Rehabilitation of fecal incontinence after sphincter-saving surgery for rectal cancer: encouraging results.Dis Colon Rectum. 2008 Oct; 51(10):1552-8.DC
Some patients, having undergone sphincter-saving operations for rectal cancer, may suffer from fecal incontinence. This study was designed to evaluate the results of rehabilitative treatment in patients with fecal incontinence after sphincter-saving operations and to identify the negative factors that influence therapeutic success.
Between January 2000 and June 2007, 88 incontinent patients (54 women; age range, 47-73 years; 69 had received a low anterior rectal resection; 19 a straight coloanal anastomosis) were included in the study. After a preliminary clinical evaluation, including the Wexner Incontinence Scale score, anorectal manometry was performed. All 88 patients underwent rehabilitative treatment according to the "multimodal rehabilitative program" for fecal incontinence. At the end of program, all 88 patients were reassessed by means of a clinical evaluation and anorectal manometry; their results were compared with the clinical and manometric data from ten healthy control subjects. Postrehabilitative Wexner Incontinence Scale scores were used for an arbitrary schedule of patients divided into three classes: Class I, good (score </=3); Class II, fair (score >3 to </=6); Class III, poor (score >6).
After rehabilitation, there was a significant improvement in the overall mean Wexner Incontinence Scale score (P < 0.03) for both surgical operation types (low anterior rectal resection: P < 0.05; coloanal anastomosis: P < 0.02). Only 21 patients (23.8 percent) were symptom-free, and 37 (42 percent) were considered Class III. A significant postrehabilitative direct correlation was found between: 1) Wexner Incontinence Scale score and degree of genital relaxation (rrho (s) 0.78; P < 0.001); 2) Wexner Incontinence Scale score and irradiation (rrho (s) 0.72; P < 0.01); and 3) Wexner Incontinence Scale score and pelvic (rrho (s) 0.65; P < 0.01) or anal surgery (rrho (s) 0.68; P < 0.01). No significant differences were found between prerehabilitative and postrehabilitative anal pressures in low anterior rectal resection and coloanal anastomosis patients.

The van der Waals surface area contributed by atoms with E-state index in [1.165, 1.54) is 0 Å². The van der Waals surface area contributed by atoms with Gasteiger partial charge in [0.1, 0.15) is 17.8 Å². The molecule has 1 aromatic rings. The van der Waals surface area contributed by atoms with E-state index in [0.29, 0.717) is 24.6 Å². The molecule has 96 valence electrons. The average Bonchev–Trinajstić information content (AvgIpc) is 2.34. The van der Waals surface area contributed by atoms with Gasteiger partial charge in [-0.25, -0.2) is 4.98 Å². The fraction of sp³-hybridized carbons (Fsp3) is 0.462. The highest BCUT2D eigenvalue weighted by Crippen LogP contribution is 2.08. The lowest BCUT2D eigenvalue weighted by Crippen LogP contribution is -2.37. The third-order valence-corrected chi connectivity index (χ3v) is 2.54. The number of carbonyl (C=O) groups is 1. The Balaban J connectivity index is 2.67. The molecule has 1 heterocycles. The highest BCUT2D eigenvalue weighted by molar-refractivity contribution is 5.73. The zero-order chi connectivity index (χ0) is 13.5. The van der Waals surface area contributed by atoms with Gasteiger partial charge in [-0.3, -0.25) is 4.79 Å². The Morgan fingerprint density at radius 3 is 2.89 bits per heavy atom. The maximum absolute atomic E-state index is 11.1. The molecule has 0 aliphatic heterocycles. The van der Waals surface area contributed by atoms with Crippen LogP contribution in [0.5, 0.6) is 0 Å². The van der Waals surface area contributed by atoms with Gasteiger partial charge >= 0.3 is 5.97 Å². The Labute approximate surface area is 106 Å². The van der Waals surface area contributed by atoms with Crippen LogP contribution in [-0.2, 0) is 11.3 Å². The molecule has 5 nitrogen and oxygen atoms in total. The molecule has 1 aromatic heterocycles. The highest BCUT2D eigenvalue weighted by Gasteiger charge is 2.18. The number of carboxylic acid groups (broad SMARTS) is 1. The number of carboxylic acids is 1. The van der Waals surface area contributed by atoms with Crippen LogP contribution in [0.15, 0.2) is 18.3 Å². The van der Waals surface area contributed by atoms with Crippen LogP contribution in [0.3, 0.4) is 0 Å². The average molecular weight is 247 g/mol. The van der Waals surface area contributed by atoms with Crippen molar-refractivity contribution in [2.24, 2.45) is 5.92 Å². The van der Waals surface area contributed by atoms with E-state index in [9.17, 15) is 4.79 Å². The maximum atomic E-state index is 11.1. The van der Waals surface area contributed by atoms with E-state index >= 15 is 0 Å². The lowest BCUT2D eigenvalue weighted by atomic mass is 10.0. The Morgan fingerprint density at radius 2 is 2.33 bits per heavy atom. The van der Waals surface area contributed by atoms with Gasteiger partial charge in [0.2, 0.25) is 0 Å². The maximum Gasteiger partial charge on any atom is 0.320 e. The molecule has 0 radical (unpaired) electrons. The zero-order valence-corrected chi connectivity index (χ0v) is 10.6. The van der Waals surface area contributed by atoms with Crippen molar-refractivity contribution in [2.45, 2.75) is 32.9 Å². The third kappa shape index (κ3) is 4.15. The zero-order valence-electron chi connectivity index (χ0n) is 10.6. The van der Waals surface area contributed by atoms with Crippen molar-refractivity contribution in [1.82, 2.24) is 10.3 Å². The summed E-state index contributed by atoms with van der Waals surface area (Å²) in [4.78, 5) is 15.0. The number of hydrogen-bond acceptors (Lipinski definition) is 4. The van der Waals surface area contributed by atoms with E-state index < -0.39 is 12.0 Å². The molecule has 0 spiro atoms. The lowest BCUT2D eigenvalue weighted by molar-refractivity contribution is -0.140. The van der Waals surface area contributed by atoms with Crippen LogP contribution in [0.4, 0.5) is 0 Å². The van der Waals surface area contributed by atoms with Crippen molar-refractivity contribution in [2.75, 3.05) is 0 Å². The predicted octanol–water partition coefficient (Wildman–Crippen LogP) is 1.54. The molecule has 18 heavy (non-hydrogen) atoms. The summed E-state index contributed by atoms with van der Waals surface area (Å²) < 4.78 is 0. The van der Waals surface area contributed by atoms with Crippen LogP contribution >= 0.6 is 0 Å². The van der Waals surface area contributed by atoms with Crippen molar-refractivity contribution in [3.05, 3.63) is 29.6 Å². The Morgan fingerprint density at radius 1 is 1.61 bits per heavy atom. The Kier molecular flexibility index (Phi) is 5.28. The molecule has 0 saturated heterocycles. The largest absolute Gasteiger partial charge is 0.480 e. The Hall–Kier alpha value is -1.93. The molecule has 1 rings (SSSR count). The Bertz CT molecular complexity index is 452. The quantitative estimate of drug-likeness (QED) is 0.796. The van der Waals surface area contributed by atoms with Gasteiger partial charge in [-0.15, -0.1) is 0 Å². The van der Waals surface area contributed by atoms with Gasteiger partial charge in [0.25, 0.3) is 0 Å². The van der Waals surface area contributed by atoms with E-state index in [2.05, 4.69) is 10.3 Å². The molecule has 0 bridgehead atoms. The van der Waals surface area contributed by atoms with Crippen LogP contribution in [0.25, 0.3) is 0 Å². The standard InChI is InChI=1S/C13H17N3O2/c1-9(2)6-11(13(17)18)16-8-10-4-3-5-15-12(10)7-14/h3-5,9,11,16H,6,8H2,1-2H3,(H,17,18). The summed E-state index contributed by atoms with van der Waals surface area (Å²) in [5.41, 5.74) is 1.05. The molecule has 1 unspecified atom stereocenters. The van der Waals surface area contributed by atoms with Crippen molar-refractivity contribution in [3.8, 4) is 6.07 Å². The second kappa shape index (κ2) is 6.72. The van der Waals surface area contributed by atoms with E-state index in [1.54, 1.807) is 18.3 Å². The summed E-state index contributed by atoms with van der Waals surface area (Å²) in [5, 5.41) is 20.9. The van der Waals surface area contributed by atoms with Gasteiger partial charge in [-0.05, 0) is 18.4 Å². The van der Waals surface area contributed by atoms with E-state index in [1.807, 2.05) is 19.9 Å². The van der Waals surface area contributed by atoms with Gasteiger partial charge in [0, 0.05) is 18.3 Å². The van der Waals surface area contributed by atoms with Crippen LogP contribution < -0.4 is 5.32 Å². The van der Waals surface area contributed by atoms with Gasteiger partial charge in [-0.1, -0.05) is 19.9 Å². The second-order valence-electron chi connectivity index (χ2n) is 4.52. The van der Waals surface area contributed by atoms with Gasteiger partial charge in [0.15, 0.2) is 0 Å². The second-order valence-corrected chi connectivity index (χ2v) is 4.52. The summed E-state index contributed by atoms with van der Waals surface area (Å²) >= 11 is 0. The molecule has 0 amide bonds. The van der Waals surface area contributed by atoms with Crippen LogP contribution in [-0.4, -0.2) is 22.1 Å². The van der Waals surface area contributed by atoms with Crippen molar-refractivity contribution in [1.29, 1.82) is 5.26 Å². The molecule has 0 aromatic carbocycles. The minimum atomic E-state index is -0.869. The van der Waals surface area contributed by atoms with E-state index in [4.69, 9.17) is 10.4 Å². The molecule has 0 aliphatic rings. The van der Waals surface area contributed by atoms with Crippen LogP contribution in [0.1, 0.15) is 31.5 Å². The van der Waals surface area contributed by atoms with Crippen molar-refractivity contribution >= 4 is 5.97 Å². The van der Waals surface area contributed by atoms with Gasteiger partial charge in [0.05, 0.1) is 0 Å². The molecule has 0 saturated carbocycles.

After rehabilitation, some patients become symptom-free, many patients show an improvement in the Wexner Incontinence Scale score, and others exhibit the highest grades of fecal incontinence. Genital relaxation, radiotherapy, and previous pelvic, and/or anal surgery are impeding factors to rehabilitative success.